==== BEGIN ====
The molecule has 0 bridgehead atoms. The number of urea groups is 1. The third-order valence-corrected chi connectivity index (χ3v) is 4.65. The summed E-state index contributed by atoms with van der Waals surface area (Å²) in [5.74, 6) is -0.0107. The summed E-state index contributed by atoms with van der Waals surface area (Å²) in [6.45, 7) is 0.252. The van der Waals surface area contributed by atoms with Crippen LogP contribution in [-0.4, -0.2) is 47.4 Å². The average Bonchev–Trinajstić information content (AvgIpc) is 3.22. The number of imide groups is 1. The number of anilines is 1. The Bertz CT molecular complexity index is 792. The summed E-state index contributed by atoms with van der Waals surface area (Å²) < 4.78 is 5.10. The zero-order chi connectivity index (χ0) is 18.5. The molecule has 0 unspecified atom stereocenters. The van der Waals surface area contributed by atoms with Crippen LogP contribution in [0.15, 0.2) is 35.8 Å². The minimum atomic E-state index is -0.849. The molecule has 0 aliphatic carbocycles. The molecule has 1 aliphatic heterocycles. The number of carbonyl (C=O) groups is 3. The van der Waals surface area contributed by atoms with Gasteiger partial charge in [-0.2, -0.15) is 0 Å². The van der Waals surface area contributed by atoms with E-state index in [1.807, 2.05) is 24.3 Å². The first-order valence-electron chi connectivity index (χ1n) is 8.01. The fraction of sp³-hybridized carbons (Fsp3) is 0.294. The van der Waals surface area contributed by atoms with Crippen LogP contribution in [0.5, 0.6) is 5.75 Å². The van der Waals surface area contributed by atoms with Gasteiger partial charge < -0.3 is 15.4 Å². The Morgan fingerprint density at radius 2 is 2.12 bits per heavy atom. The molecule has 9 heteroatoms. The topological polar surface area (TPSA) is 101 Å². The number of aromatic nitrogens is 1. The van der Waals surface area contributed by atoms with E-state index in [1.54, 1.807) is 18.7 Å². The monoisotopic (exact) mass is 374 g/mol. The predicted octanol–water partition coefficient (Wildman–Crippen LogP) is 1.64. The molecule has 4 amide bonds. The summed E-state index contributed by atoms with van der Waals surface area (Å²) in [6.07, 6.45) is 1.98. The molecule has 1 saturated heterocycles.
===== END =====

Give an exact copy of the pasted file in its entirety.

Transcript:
The molecule has 0 bridgehead atoms. The number of urea groups is 1. The third-order valence-corrected chi connectivity index (χ3v) is 4.65. The summed E-state index contributed by atoms with van der Waals surface area (Å²) in [5.74, 6) is -0.0107. The summed E-state index contributed by atoms with van der Waals surface area (Å²) in [6.45, 7) is 0.252. The van der Waals surface area contributed by atoms with Crippen LogP contribution in [-0.4, -0.2) is 47.4 Å². The average Bonchev–Trinajstić information content (AvgIpc) is 3.22. The number of imide groups is 1. The number of anilines is 1. The Bertz CT molecular complexity index is 792. The summed E-state index contributed by atoms with van der Waals surface area (Å²) < 4.78 is 5.10. The zero-order chi connectivity index (χ0) is 18.5. The molecule has 0 unspecified atom stereocenters. The van der Waals surface area contributed by atoms with Crippen LogP contribution in [0.15, 0.2) is 35.8 Å². The minimum atomic E-state index is -0.849. The molecule has 0 aliphatic carbocycles. The molecule has 1 aliphatic heterocycles. The number of carbonyl (C=O) groups is 3. The van der Waals surface area contributed by atoms with Gasteiger partial charge in [-0.2, -0.15) is 0 Å². The van der Waals surface area contributed by atoms with E-state index in [1.807, 2.05) is 24.3 Å². The first-order valence-electron chi connectivity index (χ1n) is 8.01. The fraction of sp³-hybridized carbons (Fsp3) is 0.294. The van der Waals surface area contributed by atoms with Crippen LogP contribution in [0.5, 0.6) is 5.75 Å². The van der Waals surface area contributed by atoms with Gasteiger partial charge < -0.3 is 15.4 Å². The Morgan fingerprint density at radius 2 is 2.12 bits per heavy atom. The molecule has 9 heteroatoms. The topological polar surface area (TPSA) is 101 Å². The number of aromatic nitrogens is 1. The van der Waals surface area contributed by atoms with E-state index in [1.54, 1.807) is 18.7 Å². The monoisotopic (exact) mass is 374 g/mol. The predicted octanol–water partition coefficient (Wildman–Crippen LogP) is 1.64. The molecule has 4 amide bonds. The summed E-state index contributed by atoms with van der Waals surface area (Å²) in [6.07, 6.45) is 1.98. The molecule has 1 saturated heterocycles.